Traps set on campus to detect Asian gypsy moth

Pest detection traps have been set at UC Santa Cruz and throughout the community after a single Asian gypsy moth was found in a trap in the City of Santa Cruz.

The traps are designed to determine the presence and extent of any infestation. If an infestation were to develop in the Santa Cruz region, Asian gypsy moth caterpillars would threaten nearby forests and local oaks as well as many other hardwoods, evergreens, manzanita, cottonwood, willow and other species. Asian gypsy moths are also a threat to agricultural crops such as fruit trees.

Pest detection traps are routinely deployed and inspected by Santa Cruz County Agricultural Commissioner staff as part of a statewide pest detection program aimed at monitoring and preventing the spread of harmful pests in California. In response to the detection, additional traps are being set throughout the city and the surrounding region in a cooperative effort with the United States Department of Agriculture, the California Department of Food and Agriculture, and the County of Santa Cruz Agricultural Commissioner’s office.

If additional detection efforts determine that a larger infestation exists, the USDA will convene a technical working group of scientists and experts who will be charged with assessing the situation and determining next steps. Previous infestations in California and other states have been eradicated using an organic-approved treatment called Btk (Bacillus thuringiensis kurstaki), a naturally occurring bacteria found in soil. It has not yet been determined whether or what form of remediation would occur in Santa Cruz.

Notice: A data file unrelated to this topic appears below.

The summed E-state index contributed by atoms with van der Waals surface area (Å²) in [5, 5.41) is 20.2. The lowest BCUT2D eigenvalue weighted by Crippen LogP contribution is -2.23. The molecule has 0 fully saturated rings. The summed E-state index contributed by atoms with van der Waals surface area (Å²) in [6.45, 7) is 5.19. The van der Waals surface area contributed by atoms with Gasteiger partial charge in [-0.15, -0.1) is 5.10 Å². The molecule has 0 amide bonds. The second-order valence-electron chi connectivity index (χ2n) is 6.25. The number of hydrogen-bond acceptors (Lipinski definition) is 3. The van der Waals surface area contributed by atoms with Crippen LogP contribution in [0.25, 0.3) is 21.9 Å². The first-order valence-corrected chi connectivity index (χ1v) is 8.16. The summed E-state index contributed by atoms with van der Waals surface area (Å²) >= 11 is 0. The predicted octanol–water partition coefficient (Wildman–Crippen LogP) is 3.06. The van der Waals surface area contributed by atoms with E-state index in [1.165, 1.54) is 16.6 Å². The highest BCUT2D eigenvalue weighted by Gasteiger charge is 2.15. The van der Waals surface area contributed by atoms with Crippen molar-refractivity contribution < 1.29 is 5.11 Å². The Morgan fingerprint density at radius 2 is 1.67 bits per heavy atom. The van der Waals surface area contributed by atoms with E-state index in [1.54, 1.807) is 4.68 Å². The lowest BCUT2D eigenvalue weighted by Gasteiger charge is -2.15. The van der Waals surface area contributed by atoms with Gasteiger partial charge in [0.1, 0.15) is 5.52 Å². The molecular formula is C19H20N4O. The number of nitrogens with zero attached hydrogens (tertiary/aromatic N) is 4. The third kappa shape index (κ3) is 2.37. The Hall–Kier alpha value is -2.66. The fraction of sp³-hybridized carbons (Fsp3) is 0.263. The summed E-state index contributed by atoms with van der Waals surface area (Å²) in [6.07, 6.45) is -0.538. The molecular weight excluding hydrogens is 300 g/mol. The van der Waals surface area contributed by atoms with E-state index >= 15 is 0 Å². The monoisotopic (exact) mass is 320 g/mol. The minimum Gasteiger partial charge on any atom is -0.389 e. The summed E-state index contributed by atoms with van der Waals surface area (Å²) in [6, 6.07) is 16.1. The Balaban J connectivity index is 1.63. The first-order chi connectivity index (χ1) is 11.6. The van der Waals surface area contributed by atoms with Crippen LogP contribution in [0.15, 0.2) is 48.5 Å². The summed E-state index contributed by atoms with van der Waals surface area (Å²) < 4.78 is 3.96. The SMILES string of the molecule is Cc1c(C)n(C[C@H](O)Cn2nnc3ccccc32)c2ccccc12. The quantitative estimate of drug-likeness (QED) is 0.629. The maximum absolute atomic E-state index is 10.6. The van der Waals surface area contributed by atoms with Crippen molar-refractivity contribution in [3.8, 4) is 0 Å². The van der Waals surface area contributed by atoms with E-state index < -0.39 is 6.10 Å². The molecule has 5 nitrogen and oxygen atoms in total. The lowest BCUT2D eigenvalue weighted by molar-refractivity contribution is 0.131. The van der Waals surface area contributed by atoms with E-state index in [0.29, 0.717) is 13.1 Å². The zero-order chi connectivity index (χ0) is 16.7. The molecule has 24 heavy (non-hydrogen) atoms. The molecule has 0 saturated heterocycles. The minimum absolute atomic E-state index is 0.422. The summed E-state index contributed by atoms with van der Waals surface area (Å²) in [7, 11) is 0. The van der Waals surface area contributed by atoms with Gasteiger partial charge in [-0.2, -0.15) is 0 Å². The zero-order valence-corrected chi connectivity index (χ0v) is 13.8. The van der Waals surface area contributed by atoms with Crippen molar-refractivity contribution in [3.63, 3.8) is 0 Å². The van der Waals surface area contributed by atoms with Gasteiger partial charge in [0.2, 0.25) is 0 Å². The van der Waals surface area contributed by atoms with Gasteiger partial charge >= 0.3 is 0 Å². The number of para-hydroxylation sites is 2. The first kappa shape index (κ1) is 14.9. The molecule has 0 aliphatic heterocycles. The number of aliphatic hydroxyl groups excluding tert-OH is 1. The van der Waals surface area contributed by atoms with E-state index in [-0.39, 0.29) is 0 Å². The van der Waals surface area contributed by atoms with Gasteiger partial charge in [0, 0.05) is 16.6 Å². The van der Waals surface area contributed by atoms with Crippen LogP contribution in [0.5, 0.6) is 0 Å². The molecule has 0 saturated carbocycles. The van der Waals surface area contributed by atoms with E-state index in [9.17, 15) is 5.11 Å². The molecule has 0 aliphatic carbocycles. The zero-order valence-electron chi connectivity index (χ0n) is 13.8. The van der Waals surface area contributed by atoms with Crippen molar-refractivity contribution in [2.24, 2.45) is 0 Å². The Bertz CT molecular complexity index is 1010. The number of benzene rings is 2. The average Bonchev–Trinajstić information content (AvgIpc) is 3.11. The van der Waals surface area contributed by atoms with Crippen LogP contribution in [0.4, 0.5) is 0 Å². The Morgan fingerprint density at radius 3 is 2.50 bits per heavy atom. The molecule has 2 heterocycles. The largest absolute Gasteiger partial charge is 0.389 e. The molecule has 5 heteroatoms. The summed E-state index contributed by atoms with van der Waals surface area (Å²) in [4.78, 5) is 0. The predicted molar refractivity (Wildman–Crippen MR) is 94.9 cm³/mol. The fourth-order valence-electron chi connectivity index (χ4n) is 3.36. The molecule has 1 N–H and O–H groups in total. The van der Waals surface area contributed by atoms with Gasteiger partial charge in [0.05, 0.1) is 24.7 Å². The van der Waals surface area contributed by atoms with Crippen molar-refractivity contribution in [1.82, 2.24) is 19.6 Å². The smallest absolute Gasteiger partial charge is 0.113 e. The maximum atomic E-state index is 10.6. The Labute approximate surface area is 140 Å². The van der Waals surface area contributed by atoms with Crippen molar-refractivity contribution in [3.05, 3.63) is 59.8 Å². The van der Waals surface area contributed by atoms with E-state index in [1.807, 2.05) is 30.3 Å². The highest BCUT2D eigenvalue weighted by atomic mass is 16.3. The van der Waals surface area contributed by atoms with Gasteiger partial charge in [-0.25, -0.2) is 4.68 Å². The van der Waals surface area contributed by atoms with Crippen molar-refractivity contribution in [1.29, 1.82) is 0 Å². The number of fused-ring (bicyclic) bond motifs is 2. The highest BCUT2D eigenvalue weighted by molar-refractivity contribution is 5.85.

A female Asian gypsy moth can fly up to 25 miles and lay up to 1,500 eggs, making early detection of an infestation especially important. Caterpillar can eat up to one square foot of leaves per day, potentially feeding on hundreds of tree species.

The Asian gypsy moth’s egg masses are frequently detected on ships and shipping containers inbound from Asia, Russia and other infested regions. Eggs are also known to be transported on outdoor furniture, recreational vehicles, firewood and other portable items.

Residents with questions or concerns about trapping activities are encouraged to call CDFA’s Pest Hotline at 800–491–1899.